productions taped before live audiences, airing them in movie theaters
around the world. Widening exposure to great performances for people who
may never have the opportunity to see acting talents like Benedict
Cumberbatch, Johnny Lee Miller, Helen Mirren, and James Corden in live
theater, is a godsend. However, seeing a filmed play has its
limitations, even an esteemed play like Peter Morgan’s The Audience starring Helen Mirren. A performance that may have dazzled theater audiences doesn’t always translate to the filmed medium.
Expanding beyond the relationship between Tony Blair and Queen Elizabeth II explored in Morgan’s film The Queen, The Audience
focuses on Queen Elizabeth‘s dealings with most of the other 11 prime
ministers she worked with from 1953 (Winston Churchill) to 2016 (David
Cameron). As a courtesy, once each week, the sovereign meets privately
with the current PM to catch up on the week’s activities. Morgan’s play
presupposes what conversations Queen Elizabeth partook with the 11 men
and one woman who held the elected post and constitutionally outranked
her. The Broadway version included a scene with Blair; however the
original London production, filmed here, excludes him. Morgan’s play may
be a feast for anglophiles; but, for those not up on all the
machinations of 20th- and 21st-century UK history, scenes may confuse
them. Because the movie audience do not receive playbills, chyrons on
screen of dates and name of the prime minister in each scene would have
been helpful. Though a keen observer will eventually catch on, viewers
may overthink these details when they should be listening to the
Morgan intercuts the sequences between Elizabeth and her PMs with
imagined conversations she has with three younger versions of herself.
Because Elizabeth was once a scared girl, unprepared to be heir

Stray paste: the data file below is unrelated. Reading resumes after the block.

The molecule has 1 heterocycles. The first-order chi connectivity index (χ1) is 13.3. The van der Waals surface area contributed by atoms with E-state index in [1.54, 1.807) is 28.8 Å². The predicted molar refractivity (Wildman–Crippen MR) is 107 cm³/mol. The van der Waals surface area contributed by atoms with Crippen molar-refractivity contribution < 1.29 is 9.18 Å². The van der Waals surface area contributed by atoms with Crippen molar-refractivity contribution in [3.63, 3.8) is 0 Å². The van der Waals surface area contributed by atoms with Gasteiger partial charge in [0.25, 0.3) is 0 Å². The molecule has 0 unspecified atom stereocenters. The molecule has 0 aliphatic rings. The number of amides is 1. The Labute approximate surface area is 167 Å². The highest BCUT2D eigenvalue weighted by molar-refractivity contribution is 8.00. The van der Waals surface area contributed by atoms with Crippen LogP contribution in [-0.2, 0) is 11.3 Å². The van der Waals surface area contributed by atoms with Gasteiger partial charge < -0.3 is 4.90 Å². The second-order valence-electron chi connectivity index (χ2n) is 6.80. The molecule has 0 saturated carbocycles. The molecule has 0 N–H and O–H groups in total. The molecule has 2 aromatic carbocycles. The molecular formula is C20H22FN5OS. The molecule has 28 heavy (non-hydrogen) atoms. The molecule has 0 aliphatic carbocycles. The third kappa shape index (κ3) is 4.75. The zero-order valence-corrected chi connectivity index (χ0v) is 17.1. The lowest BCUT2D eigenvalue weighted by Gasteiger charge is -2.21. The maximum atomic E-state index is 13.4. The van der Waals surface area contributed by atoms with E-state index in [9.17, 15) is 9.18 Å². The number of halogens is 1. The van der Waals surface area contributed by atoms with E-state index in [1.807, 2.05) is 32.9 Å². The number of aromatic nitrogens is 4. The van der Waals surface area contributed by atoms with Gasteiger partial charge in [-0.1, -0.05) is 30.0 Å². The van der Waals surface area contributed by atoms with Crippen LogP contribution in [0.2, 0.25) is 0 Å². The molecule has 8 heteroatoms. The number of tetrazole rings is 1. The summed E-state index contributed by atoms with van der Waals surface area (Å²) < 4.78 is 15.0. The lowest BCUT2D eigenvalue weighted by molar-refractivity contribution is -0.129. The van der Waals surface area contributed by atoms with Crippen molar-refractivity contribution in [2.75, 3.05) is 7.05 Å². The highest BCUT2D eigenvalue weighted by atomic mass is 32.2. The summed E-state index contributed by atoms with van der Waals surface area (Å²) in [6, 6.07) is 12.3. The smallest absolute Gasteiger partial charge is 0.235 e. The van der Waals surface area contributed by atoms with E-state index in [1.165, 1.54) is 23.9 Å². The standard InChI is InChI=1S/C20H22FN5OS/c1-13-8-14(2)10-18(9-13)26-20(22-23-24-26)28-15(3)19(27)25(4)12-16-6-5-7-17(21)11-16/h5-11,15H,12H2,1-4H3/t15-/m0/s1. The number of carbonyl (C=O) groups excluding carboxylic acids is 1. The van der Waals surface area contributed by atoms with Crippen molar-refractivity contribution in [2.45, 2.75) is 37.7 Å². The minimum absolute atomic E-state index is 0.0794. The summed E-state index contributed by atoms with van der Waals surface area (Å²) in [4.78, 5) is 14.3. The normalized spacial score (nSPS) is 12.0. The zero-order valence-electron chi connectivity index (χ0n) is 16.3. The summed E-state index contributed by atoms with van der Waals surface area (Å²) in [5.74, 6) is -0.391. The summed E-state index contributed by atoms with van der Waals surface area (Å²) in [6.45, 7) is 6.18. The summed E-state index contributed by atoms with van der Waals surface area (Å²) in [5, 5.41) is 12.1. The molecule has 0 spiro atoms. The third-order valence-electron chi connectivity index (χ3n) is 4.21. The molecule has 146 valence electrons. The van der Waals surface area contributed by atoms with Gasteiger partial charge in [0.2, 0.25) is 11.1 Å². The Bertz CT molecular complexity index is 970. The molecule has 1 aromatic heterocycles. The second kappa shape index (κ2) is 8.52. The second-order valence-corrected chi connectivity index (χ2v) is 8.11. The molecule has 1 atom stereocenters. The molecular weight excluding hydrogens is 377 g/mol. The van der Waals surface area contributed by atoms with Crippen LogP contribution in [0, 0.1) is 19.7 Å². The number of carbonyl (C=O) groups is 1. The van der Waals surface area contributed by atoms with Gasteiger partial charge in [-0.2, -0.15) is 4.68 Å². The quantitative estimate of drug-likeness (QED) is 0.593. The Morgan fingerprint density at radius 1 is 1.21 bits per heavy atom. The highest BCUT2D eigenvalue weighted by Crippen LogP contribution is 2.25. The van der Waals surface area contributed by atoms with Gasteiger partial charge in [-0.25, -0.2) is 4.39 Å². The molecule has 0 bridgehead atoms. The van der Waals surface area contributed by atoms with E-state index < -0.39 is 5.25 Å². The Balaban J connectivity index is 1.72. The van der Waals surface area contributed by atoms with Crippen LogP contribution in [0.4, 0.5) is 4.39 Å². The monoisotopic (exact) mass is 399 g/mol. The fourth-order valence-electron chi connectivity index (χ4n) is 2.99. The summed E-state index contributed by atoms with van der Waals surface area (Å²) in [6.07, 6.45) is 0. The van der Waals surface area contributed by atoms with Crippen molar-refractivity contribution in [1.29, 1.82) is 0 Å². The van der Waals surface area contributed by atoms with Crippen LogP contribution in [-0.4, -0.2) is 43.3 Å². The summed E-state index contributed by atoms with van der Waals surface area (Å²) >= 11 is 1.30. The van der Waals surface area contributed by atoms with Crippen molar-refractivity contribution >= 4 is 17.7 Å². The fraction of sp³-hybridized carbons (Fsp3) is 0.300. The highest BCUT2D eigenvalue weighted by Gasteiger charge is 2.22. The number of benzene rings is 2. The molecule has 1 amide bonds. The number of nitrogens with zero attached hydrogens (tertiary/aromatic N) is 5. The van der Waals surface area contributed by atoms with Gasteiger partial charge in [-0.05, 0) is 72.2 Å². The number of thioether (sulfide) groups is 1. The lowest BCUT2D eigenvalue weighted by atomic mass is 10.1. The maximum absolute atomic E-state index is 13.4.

presumptive, these scenes are touching and draw the audience toward the
protagonist. Because Morgan is fictionalizing unrecorded historical
moments, the audience must have pure faith that his imagination fits the
facts. Some of the dialogue and moments, like Elizabeth nodding off
mid-conversation, do not ring true.
Shockingly, however, the biggest
issue here is Mirren’s performance. Because she played the role for four
months at the Gielgud Theatre in the West End before this particular
performance was taped, her voice modulations and facial expressions were
formed for those in the back rows. Her stage performance does not
modulate for the camera zoomed up close. She repeatedly mugs for the
camera. She also trips over her lines several times. Her Elizabeth
appears inconsistent from scene to scene, not like a woman maturing but
like multiple personalities. In one scene, she seems to be channeling
Nancy Kulp’s butch Miss Jane Hathaway from The Beverly Hillbillies.
The rest of the cast is excellent, particularly Richard McCabe, as
her favored PM, Harold Wilson, whose small-town sensibilities and
compassion make him a darling character. Though overshadowed by Meryl
Streep’s definitive performance in Iron Lady,
Haydn Gwynne is hilarious as the supercilious Margaret Thatcher, who
treats the queen like a naughty little child. Maya Gerber, Bebe Cave,
and Nell Williams are rambunctious but heartfelt as the younger versions
of Mirren’s character.
Because of the nature of filming, this broadcast lacks the spark of
live theater felt between an actor and the audience. It’s also dangerous
when the filming director chooses the angle and the specific character
the audiences should focus on. For example, the play emphasizes the
ingenuity of changing Mirren‘s costumes and aging or regressing her in
plain sight. The broadcast even has a segment during the intermission
spotlighting the magic of these changes. However, in one transition,
before Elizabeth clashes with Thatcher, her costume change, though
onstage, is not on camera.
Filmed performances—including The Audience and other NTLive programs Frankenstein, Hamlet, and One Man, Two Guvnors,
are gateways to expose youth and other audiences to theater in its
prime. Hopefully, after viewing one of the screenings, people will
journey to their local theaters, or Broadway, or the West End, to
witness that magic of the live stage. Though the NTLive shows are a
great introduction, there is nothing more thrilling than the symbiotic
relationship between an actor and its audience.
July 22, 2016
Fathom Events Broadcast
Reviewed by Jonas Schwartz
The cast of Miss Saigon in “The American Dream”
On Sept. 22, 2014, the international hit musical Miss Saigon
reached an epoch. It had opened at London’s Theatre Royal Drury Lane 25